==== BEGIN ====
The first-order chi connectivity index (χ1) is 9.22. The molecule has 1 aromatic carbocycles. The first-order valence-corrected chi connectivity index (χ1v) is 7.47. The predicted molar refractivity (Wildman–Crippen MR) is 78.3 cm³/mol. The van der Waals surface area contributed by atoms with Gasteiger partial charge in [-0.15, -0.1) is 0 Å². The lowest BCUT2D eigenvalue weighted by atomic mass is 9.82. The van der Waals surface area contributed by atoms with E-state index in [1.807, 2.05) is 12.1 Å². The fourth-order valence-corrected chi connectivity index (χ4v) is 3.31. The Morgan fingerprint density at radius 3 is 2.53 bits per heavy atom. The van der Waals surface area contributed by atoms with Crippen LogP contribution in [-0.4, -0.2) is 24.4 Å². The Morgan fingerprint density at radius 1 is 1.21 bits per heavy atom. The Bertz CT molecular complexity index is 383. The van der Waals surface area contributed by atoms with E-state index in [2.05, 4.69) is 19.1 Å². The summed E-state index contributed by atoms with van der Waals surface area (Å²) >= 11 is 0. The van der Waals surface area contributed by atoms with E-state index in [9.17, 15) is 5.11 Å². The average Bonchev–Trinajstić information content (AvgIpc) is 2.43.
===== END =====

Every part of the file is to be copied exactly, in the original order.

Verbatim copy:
The first-order chi connectivity index (χ1) is 9.22. The molecule has 1 aromatic carbocycles. The first-order valence-corrected chi connectivity index (χ1v) is 7.47. The predicted molar refractivity (Wildman–Crippen MR) is 78.3 cm³/mol. The van der Waals surface area contributed by atoms with Gasteiger partial charge in [-0.15, -0.1) is 0 Å². The lowest BCUT2D eigenvalue weighted by atomic mass is 9.82. The van der Waals surface area contributed by atoms with E-state index in [1.807, 2.05) is 12.1 Å². The fourth-order valence-corrected chi connectivity index (χ4v) is 3.31. The Morgan fingerprint density at radius 3 is 2.53 bits per heavy atom. The van der Waals surface area contributed by atoms with Crippen LogP contribution in [-0.4, -0.2) is 24.4 Å². The Morgan fingerprint density at radius 1 is 1.21 bits per heavy atom. The Bertz CT molecular complexity index is 383. The van der Waals surface area contributed by atoms with E-state index in [2.05, 4.69) is 19.1 Å². The summed E-state index contributed by atoms with van der Waals surface area (Å²) >= 11 is 0. The van der Waals surface area contributed by atoms with E-state index in [9.17, 15) is 5.11 Å². The average Bonchev–Trinajstić information content (AvgIpc) is 2.43.